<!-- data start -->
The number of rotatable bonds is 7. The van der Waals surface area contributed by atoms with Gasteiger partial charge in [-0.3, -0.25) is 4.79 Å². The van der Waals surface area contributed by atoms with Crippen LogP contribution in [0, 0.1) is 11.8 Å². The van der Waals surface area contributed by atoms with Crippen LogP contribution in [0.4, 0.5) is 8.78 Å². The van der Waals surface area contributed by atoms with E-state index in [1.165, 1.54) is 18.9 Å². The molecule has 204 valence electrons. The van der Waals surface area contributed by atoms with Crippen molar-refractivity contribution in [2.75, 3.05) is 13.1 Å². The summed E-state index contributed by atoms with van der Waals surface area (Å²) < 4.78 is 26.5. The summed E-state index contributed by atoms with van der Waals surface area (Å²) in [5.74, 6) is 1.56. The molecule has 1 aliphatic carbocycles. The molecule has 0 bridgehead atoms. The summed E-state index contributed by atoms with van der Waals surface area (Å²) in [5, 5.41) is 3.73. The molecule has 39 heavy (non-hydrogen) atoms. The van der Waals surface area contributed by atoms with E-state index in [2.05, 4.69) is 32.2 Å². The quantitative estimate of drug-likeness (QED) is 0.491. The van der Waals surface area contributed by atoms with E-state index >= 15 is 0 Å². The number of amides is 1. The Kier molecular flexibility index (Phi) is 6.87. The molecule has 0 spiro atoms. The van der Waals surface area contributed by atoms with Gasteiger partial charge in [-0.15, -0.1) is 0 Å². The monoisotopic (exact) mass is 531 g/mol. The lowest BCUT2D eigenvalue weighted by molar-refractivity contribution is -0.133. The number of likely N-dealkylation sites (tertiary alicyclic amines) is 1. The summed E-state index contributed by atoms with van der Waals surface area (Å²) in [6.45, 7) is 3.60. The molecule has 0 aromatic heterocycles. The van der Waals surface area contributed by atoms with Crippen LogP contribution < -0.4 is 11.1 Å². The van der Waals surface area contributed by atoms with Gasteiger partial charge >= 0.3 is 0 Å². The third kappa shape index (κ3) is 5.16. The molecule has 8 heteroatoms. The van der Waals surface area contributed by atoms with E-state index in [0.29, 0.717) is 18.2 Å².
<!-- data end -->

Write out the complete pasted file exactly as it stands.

The number of rotatable bonds is 7. The van der Waals surface area contributed by atoms with Gasteiger partial charge in [-0.3, -0.25) is 4.79 Å². The van der Waals surface area contributed by atoms with Crippen LogP contribution in [0, 0.1) is 11.8 Å². The van der Waals surface area contributed by atoms with Crippen LogP contribution in [0.4, 0.5) is 8.78 Å². The van der Waals surface area contributed by atoms with E-state index in [1.165, 1.54) is 18.9 Å². The molecule has 204 valence electrons. The van der Waals surface area contributed by atoms with Crippen molar-refractivity contribution in [2.75, 3.05) is 13.1 Å². The summed E-state index contributed by atoms with van der Waals surface area (Å²) < 4.78 is 26.5. The summed E-state index contributed by atoms with van der Waals surface area (Å²) in [5.74, 6) is 1.56. The molecule has 1 aliphatic carbocycles. The molecule has 0 bridgehead atoms. The summed E-state index contributed by atoms with van der Waals surface area (Å²) in [5, 5.41) is 3.73. The molecule has 39 heavy (non-hydrogen) atoms. The van der Waals surface area contributed by atoms with E-state index in [2.05, 4.69) is 32.2 Å². The quantitative estimate of drug-likeness (QED) is 0.491. The van der Waals surface area contributed by atoms with E-state index >= 15 is 0 Å². The number of amides is 1. The Kier molecular flexibility index (Phi) is 6.87. The molecule has 0 spiro atoms. The van der Waals surface area contributed by atoms with Gasteiger partial charge in [-0.15, -0.1) is 0 Å². The monoisotopic (exact) mass is 531 g/mol. The lowest BCUT2D eigenvalue weighted by molar-refractivity contribution is -0.133. The number of likely N-dealkylation sites (tertiary alicyclic amines) is 1. The summed E-state index contributed by atoms with van der Waals surface area (Å²) in [6.45, 7) is 3.60. The molecule has 0 aromatic heterocycles. The van der Waals surface area contributed by atoms with Crippen LogP contribution < -0.4 is 11.1 Å². The van der Waals surface area contributed by atoms with Gasteiger partial charge >= 0.3 is 0 Å². The third kappa shape index (κ3) is 5.16. The molecule has 8 heteroatoms. The van der Waals surface area contributed by atoms with E-state index in [0.29, 0.717) is 18.2 Å².